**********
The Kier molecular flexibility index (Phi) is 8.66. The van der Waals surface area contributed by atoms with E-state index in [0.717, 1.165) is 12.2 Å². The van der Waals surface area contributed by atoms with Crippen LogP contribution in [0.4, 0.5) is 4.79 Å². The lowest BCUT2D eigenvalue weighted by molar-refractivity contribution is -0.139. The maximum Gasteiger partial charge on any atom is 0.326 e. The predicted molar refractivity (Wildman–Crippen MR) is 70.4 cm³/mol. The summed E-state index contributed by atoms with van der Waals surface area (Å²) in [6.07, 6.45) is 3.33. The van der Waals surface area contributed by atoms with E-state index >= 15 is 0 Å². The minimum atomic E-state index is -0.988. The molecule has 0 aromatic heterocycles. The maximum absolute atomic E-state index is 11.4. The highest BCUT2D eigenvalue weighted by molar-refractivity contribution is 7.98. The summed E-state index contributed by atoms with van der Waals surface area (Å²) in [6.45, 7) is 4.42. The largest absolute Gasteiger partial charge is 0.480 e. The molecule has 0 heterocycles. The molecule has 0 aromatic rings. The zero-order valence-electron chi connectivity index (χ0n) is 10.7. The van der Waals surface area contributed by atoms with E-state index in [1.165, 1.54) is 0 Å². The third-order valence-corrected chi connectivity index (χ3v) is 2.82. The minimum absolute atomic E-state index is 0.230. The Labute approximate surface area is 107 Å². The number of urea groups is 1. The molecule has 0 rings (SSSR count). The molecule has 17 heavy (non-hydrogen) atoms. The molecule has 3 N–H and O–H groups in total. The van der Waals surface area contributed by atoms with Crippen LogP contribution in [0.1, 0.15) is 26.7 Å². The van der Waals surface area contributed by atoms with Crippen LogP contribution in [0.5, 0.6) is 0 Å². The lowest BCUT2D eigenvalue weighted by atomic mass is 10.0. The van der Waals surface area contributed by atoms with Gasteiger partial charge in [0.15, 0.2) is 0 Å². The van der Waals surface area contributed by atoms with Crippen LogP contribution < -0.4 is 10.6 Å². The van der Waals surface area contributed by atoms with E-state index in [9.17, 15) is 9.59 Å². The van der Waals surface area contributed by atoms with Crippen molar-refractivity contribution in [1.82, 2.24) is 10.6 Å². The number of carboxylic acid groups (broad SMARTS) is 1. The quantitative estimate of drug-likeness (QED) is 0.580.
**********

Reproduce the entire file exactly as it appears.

The Kier molecular flexibility index (Phi) is 8.66. The van der Waals surface area contributed by atoms with E-state index in [0.717, 1.165) is 12.2 Å². The van der Waals surface area contributed by atoms with Crippen LogP contribution in [0.4, 0.5) is 4.79 Å². The lowest BCUT2D eigenvalue weighted by molar-refractivity contribution is -0.139. The maximum Gasteiger partial charge on any atom is 0.326 e. The predicted molar refractivity (Wildman–Crippen MR) is 70.4 cm³/mol. The summed E-state index contributed by atoms with van der Waals surface area (Å²) in [6.07, 6.45) is 3.33. The van der Waals surface area contributed by atoms with E-state index >= 15 is 0 Å². The minimum atomic E-state index is -0.988. The molecule has 0 aromatic heterocycles. The maximum absolute atomic E-state index is 11.4. The highest BCUT2D eigenvalue weighted by molar-refractivity contribution is 7.98. The summed E-state index contributed by atoms with van der Waals surface area (Å²) in [6.45, 7) is 4.42. The largest absolute Gasteiger partial charge is 0.480 e. The molecule has 0 heterocycles. The molecule has 0 aromatic rings. The zero-order valence-electron chi connectivity index (χ0n) is 10.7. The van der Waals surface area contributed by atoms with E-state index in [1.165, 1.54) is 0 Å². The third-order valence-corrected chi connectivity index (χ3v) is 2.82. The minimum absolute atomic E-state index is 0.230. The Labute approximate surface area is 107 Å². The number of urea groups is 1. The molecule has 0 rings (SSSR count). The molecule has 17 heavy (non-hydrogen) atoms. The molecule has 3 N–H and O–H groups in total. The van der Waals surface area contributed by atoms with Crippen LogP contribution in [0.1, 0.15) is 26.7 Å². The van der Waals surface area contributed by atoms with Crippen LogP contribution in [0.5, 0.6) is 0 Å². The lowest BCUT2D eigenvalue weighted by atomic mass is 10.0. The van der Waals surface area contributed by atoms with Gasteiger partial charge in [0.15, 0.2) is 0 Å². The van der Waals surface area contributed by atoms with Crippen LogP contribution < -0.4 is 10.6 Å². The van der Waals surface area contributed by atoms with E-state index in [9.17, 15) is 9.59 Å². The van der Waals surface area contributed by atoms with Crippen molar-refractivity contribution in [1.82, 2.24) is 10.6 Å². The number of carboxylic acid groups (broad SMARTS) is 1. The quantitative estimate of drug-likeness (QED) is 0.580.